#1
Joined a band recently, I play the second guitar. Everyone else in the band are really great musicians. i have played for about 2 years, don't really play extremely good but seems that I'm good enough to play with them. But then my problem is, I really stink at improvisation (not soloing, but normal riffs and licks) and creating riffs that sounds decent and good enough to put in a song. Any good way for me to practice this?

P.S. sometimes when I play, I notice that I let some notes ring when I change string, probably dumb question but this will go away when I keep playing right?
Last edited by groose at Jan 8, 2009,
#2
just practise,learn your scales if you havent already
ps answer: just mute it by either palm or lay your hand over the string
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#3
I don't really get how scales are gonna help me, care to explain?
#4
nothing you can really do. i found it just comes in time. i used to think of something in my head and then search all over the guitar to find the right notes and try to produce the sound in my head to actual music...but now i am not fully, but starting to get to a point where i can think it and then play it right away cuz im familiar enough with the guitar now....btw i been playing 3 years

or if you simply cant even think of a riff....then leave the songmaking to the other guys....just play what they come up with.

and about the notes ringing when u change chords i have no idea...maybe your pulling off to hard when switching chords or something...maybe you just need to practice a little more...or maybe your guitar/amp is f-ed up...idk hha
#5
Quote by tygur91
and about the notes ringing when u change chords i have no idea...maybe your pulling off to hard when switching chords or something...maybe you just need to practice a little more...or maybe your guitar/amp is f-ed up...idk hha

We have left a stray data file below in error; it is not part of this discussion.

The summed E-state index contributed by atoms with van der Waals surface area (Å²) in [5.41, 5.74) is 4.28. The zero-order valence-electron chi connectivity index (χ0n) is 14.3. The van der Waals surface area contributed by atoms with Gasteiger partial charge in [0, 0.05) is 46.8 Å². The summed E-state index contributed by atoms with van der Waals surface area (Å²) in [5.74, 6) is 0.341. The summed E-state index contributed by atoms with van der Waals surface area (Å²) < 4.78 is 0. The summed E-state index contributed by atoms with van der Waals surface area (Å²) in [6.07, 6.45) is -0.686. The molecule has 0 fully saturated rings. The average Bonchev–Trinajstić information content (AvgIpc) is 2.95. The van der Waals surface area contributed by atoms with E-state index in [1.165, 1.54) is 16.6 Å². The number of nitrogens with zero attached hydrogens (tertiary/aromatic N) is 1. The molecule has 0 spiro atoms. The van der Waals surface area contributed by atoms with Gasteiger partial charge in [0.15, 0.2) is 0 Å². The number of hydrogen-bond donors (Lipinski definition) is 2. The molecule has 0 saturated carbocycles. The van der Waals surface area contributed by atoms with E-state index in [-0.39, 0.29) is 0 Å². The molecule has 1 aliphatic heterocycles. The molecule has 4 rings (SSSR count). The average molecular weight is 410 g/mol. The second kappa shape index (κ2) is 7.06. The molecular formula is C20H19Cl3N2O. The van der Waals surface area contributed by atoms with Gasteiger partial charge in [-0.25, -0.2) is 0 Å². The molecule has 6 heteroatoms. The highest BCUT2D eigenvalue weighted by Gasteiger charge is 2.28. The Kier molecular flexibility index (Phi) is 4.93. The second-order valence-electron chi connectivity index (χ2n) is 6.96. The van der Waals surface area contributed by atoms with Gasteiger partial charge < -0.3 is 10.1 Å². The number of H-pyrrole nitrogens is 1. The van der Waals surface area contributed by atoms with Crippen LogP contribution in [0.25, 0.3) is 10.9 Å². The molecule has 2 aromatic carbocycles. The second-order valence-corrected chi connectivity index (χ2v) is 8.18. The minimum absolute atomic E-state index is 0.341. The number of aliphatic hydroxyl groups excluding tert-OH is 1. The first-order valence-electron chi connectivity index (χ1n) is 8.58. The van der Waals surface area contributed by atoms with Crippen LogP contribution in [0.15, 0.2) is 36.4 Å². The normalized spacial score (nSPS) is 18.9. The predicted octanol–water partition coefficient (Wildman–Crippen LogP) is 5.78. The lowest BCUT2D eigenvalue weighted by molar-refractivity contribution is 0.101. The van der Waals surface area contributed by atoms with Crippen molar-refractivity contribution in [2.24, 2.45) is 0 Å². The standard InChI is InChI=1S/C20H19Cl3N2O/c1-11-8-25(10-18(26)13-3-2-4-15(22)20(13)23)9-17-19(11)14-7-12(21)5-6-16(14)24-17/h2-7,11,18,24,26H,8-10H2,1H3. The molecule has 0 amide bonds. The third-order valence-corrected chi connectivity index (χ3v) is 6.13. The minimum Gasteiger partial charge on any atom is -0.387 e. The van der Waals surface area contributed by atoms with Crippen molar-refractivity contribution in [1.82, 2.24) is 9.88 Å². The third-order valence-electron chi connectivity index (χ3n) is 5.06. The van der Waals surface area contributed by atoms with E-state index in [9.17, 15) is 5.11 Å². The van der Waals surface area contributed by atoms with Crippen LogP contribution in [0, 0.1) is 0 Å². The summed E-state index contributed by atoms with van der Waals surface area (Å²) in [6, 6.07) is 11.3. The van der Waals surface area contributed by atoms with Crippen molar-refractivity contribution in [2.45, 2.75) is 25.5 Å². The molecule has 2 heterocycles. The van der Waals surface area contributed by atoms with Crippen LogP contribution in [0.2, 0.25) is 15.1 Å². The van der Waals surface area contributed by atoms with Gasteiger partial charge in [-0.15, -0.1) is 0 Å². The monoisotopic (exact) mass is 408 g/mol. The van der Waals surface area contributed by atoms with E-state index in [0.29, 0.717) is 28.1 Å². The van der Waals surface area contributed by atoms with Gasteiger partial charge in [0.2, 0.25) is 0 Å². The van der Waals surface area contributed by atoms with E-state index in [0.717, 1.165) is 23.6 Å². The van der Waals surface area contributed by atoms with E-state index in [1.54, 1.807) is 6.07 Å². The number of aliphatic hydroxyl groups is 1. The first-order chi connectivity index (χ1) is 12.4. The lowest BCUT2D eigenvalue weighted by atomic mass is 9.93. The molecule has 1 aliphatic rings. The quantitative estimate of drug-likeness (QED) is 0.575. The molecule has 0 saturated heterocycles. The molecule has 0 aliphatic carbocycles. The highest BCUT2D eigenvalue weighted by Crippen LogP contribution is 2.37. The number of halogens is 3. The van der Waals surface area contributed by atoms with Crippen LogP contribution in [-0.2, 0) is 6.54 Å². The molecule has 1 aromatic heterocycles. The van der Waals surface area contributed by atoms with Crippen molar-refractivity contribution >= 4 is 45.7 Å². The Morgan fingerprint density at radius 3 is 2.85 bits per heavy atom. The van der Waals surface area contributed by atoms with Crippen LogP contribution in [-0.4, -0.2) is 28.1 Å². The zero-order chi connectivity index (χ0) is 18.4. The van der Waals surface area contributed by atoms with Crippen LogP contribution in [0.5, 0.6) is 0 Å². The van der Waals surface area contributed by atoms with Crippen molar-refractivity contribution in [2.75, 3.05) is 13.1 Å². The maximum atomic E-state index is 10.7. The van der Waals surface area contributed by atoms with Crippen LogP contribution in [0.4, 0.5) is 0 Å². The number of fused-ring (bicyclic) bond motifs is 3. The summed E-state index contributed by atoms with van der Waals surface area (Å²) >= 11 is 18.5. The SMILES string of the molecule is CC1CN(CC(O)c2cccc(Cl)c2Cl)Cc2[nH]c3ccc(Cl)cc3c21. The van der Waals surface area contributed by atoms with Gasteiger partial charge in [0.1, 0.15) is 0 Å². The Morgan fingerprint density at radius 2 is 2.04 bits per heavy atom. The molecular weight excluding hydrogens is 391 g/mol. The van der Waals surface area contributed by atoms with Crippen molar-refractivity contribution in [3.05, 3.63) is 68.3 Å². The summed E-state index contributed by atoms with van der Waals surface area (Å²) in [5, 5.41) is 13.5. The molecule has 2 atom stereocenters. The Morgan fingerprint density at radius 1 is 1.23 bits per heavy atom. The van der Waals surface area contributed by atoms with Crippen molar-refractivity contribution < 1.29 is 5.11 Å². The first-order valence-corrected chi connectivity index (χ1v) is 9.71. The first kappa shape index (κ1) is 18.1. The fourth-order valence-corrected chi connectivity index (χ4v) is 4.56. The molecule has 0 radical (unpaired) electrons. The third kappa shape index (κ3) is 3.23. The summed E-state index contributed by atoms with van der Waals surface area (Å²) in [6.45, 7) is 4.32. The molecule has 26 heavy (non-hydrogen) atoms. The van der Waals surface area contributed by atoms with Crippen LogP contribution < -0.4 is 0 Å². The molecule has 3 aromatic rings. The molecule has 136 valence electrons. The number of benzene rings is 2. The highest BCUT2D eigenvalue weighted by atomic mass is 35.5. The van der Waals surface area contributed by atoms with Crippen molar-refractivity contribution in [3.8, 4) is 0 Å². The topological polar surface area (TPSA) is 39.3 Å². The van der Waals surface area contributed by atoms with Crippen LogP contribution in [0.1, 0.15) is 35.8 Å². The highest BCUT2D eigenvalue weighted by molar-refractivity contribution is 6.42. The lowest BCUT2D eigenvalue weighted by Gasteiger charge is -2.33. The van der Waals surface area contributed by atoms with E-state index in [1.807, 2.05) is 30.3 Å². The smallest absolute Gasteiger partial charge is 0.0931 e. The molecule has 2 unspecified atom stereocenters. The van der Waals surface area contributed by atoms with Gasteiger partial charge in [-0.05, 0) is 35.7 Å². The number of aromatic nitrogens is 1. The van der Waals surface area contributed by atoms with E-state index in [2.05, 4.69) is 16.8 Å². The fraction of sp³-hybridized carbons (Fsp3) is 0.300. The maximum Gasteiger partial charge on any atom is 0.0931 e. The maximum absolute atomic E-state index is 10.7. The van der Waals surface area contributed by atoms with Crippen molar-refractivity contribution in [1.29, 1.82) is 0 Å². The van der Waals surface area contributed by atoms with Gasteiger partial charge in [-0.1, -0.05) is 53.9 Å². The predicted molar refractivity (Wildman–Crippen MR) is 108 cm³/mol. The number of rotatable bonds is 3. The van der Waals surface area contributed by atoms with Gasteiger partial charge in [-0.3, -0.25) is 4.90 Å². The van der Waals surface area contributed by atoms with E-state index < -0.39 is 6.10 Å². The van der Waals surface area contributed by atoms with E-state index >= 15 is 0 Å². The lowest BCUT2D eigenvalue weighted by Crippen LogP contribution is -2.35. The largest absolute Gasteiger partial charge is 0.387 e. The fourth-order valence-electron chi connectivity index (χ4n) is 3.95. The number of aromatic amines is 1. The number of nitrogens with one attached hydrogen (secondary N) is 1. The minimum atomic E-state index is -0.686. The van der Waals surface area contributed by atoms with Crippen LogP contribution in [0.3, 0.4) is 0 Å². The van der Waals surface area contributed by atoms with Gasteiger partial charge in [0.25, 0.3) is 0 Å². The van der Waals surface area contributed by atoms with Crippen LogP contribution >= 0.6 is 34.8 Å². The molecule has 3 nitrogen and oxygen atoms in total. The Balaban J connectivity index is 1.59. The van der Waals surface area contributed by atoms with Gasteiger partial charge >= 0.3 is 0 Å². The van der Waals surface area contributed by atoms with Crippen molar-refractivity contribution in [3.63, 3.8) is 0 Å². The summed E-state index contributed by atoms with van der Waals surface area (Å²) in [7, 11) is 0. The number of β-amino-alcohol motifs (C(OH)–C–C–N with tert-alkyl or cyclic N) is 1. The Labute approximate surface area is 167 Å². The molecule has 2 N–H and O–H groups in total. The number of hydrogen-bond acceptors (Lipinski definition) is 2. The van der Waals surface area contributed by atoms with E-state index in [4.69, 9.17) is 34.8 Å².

Never said anything about playing chords, it's more when I play one finger at a time

Bout the other, I got about that too, should really try to make something out of that, sometimes I got some sound in my head, tho it's usually something that comes from other songs combined or something like that:/
#6
Scales help as if you know what key you're playing in, you can use the notes of that scale to improvise - so if you're just starting to improvise you can pick like 4 or 5 notes from the scale and just play about with them. Learn the pentatonic scale if you don't already know it.

To stop notes ringing you need to learn to mute - palm muting and muting with your fretting hand (gently touch the sting thats ringing with a bit of skin off your fretting hand to mute it)
#7
oh sorry haha same thing though even with notes instead of chords

yeah song writing isnt easy so get get upset over any of it. but the best riffs have already been written music sucks nowadays haha

what kind of band are you guys? like what genre
#8
Quote by groose
I don't really get how scales are gonna help me, care to explain?